• When we’re kind and compassionate to ourselves (and others) we feel better in ourselves.  When we feel better in ourselves we’re more likely to choose healthful rather than harmful actions.

  • We can explore other means of comfort (than food) to do nice things for ourselves.

  • If we talk kindly to the subconscious part of ourselves, encourage it and praise it, we can begin to guide it towards healthful choices.


  • Much overeating is done on autopilot, often in response to a feeling.  When we pause to notice what we’re feeling, we develop greater choice over our actions.  We might find another way to be with the feeling and let it pass.  
  • When we eat and focus our full attention on our food, we can enjoy it more and feel more satisfied.  We can learn to become more aware of the fullness signals that our gut sends us to say when we’ve eaten enough.  If we take our time to enjoy our food mindfully, it can help to reduce cravings that arise when we don’t take the time to enjoy our food and feel satisfied. 
  • As we tune into our body, we can become more aware of the nutrients our body needs if we feel hungry. We can begin to listen to the hunger – is it for protein, calcium, etc?  We don’t need to know consciously– we can trust our instincts to choose the food that meets our needs and more readily satisfies our hunger.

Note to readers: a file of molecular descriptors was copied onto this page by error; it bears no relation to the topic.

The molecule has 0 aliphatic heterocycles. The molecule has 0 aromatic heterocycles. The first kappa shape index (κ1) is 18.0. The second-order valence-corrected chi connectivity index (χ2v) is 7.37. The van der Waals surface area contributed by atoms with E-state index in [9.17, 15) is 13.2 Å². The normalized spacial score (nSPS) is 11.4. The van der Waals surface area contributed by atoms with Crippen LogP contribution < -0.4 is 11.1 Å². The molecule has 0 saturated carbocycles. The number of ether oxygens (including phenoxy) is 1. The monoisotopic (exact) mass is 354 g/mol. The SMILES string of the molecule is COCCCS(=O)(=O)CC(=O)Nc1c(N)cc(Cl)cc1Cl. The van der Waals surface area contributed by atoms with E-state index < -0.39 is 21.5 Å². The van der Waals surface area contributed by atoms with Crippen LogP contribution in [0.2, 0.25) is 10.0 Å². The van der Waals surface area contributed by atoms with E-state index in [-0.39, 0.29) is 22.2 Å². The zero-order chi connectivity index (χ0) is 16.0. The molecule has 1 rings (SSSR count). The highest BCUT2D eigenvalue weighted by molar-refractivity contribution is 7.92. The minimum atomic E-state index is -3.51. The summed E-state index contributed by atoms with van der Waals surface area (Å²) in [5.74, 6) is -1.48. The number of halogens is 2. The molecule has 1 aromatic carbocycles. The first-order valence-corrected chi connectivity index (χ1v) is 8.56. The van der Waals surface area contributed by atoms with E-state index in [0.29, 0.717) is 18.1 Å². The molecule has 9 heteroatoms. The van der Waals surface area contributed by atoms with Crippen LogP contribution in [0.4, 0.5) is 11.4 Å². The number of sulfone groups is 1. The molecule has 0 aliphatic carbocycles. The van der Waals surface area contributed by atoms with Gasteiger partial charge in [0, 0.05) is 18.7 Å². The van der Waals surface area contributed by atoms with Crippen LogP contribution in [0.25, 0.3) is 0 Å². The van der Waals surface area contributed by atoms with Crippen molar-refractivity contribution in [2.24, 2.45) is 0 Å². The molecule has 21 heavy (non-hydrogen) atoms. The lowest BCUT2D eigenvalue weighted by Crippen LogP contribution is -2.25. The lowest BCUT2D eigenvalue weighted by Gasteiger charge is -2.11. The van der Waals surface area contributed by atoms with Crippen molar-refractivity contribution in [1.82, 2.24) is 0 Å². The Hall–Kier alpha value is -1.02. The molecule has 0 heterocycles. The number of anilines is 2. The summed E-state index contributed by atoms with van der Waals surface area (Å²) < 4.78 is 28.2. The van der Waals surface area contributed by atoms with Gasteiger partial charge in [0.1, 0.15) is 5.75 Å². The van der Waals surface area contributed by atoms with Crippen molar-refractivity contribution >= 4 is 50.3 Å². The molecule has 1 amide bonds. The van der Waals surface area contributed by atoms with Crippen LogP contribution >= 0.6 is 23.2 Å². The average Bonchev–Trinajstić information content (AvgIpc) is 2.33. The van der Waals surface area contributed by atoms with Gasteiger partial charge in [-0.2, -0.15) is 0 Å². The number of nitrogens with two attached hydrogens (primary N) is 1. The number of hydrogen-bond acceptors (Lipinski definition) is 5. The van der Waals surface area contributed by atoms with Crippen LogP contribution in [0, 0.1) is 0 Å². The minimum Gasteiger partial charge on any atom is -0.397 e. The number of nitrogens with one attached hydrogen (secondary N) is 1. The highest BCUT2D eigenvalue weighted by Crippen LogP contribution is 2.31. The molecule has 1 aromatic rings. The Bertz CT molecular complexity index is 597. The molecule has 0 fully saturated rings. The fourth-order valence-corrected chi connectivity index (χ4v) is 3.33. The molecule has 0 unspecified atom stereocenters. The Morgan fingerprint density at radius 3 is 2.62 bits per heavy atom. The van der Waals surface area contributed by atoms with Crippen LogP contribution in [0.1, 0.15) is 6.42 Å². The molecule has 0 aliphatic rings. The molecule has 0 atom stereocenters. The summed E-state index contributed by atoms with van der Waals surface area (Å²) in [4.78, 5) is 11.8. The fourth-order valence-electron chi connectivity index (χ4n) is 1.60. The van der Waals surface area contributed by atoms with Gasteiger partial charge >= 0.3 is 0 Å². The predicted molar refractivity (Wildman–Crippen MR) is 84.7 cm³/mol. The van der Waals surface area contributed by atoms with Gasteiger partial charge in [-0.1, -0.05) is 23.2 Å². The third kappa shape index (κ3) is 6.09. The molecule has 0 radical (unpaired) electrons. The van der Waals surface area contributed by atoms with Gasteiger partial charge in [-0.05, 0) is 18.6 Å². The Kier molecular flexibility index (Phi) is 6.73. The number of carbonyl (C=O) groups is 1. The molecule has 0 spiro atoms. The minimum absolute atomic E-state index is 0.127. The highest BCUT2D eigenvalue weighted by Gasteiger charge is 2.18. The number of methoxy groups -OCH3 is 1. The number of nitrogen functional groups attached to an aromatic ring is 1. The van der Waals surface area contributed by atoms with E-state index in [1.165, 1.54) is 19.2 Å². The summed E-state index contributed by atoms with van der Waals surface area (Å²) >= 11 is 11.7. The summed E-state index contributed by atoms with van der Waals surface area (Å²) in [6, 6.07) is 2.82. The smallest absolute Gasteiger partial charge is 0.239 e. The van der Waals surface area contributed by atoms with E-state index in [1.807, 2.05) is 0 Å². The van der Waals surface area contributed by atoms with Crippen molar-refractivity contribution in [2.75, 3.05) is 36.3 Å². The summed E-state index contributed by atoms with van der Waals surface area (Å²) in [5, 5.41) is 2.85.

• As we become more aware of our emotions and how they influence our habits, it becomes easier to address the root of the habit.  
  • We can start to notice patterns and beliefs around food that we’ve perhaps never questioned before.  We can begin to think and feel about food in a different way that means we can sustainably lose body-fat.

  • As we get to know ourselves with kindness, it becomes easier to change our habits.




Incidentally, CAU are also the initials of our #CertainAboutUncertainty campaign – which is about finding assurance within ourselves during these uncertain times.

Alison Easton

Alison Easton

BA(Hons) HPD DipCHyp

Director of Clinical and Creative Development

For nearly 10 years, I have been providing therapy using hypnosis to assist people in changing the beliefs and habits that are making them unwell or unhappy into those that foster health and happiness.

My role at NISAD draws on this experience to write informative and compassionate content to support all that visit us on social media and on our ELK.Health programmes.

You can follow us for more updates 

And here is a link to a short breathing exercise that can be useful as we learn to pause, notice and be compassionate towards ourselves and what we’re feeling: